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Hybridization of Saccharomyces cerevisiae Sourdough Strains with Cryotolerant Saccharomyces bayanus NBRC1948 as a Strategy to Increase Diversity of Strains Available for Lager Beer Fermentation

Catallo, Martina; Iattici, Fabrizio; Randazzo, Cinzia L.; Caggia, Cinzia; Krogerus, Kristoffer; Magalhães, Frederico; Gibson, Brian; Solieri, Lisa

The search for novel brewing strains from non-brewing environments represents an emerging trend to increase genetic and phenotypic diversities in brewing yeast culture collections. Another valuable tool is hybridization, where beneficial traits of individual strains are combined in a single organism. This has been used successfully to create de novo hybrids from parental brewing strains by mimicking natural Saccharomycescerevisiae ale × Saccharomyceseubayanus lager yeast hybrids. Here, we integrated both these approaches to create synthetic hybrids for lager fermentation using parental strains from niches other than beer. Using a phenotype-centered strategy, S. cerevisiae sourdough strains and the S. eubayanus × Saccharomyces uvarum strain NBRC1948 (also referred to as Saccharomyces bayanus) were chosen for their brewing aptitudes. We demonstrated that, in contrast to S. cerevisiae × S. uvarum crosses, hybridization yield was positively affected by time of exposure to starvation, but not by staggered mating. In laboratory-scale fermentation trials at 20 °C, one triple S. cerevisiae × S. eubayanus × S. uvarum hybrid showed a heterotic phenotype compared with the parents. In 2 L wort fermentation trials at 12 °C, this hybrid inherited the ability to consume efficiently maltotriose from NBRC1948 and, like the sourdough S. cerevisiae parent, produced appreciable levels of the positive aroma compounds 3-methylbutyl acetate (banana/pear), ethyl acetate (general fruit aroma) and ethyl hexanoate (green apple, aniseed, and cherry aroma). Based on these evidences, the phenotype-centered approach appears promising for designing de novo lager beer hybrids and may help to diversify aroma profiles in lager beer.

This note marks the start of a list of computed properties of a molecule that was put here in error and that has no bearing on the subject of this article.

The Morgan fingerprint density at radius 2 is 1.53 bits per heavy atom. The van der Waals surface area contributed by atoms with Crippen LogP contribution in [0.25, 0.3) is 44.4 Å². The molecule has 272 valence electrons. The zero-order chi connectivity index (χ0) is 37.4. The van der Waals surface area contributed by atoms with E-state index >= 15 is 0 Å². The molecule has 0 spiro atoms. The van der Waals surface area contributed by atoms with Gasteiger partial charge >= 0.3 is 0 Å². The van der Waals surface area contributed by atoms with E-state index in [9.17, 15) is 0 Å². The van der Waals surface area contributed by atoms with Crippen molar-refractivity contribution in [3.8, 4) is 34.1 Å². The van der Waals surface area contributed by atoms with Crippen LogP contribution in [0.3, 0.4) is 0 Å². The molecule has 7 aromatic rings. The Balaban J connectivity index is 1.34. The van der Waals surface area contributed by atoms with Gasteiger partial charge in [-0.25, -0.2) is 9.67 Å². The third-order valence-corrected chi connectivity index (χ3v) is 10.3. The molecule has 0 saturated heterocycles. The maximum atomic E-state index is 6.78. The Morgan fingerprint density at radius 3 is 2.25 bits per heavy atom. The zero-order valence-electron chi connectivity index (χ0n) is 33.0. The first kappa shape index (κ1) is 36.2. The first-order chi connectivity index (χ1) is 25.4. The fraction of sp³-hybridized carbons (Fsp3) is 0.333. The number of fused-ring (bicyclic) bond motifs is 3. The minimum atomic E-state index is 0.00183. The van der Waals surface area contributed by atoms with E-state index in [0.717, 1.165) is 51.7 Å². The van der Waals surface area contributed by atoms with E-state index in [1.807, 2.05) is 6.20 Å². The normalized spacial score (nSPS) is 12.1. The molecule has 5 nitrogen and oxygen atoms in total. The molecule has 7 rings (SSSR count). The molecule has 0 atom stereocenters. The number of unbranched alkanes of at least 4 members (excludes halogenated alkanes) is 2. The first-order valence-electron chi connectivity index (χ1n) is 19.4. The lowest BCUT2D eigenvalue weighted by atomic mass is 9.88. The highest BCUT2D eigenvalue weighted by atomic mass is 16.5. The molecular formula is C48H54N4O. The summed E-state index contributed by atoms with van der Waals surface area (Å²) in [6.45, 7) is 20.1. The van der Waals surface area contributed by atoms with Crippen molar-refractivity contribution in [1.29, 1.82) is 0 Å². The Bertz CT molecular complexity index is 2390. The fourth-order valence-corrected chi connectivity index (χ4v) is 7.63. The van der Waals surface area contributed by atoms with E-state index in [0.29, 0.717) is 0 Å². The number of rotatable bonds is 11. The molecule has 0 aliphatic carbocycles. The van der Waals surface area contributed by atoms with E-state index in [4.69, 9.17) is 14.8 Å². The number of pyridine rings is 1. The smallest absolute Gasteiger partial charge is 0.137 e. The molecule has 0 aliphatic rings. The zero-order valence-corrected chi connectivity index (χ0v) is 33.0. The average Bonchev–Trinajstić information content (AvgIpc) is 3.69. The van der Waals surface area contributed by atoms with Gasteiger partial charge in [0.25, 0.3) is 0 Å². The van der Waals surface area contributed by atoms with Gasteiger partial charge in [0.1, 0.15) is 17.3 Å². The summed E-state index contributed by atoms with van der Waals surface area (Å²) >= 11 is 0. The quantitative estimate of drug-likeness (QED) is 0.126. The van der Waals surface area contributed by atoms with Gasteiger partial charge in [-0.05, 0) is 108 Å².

Published in: Microorganisms, 10.3390/microorganisms9030514, MDPI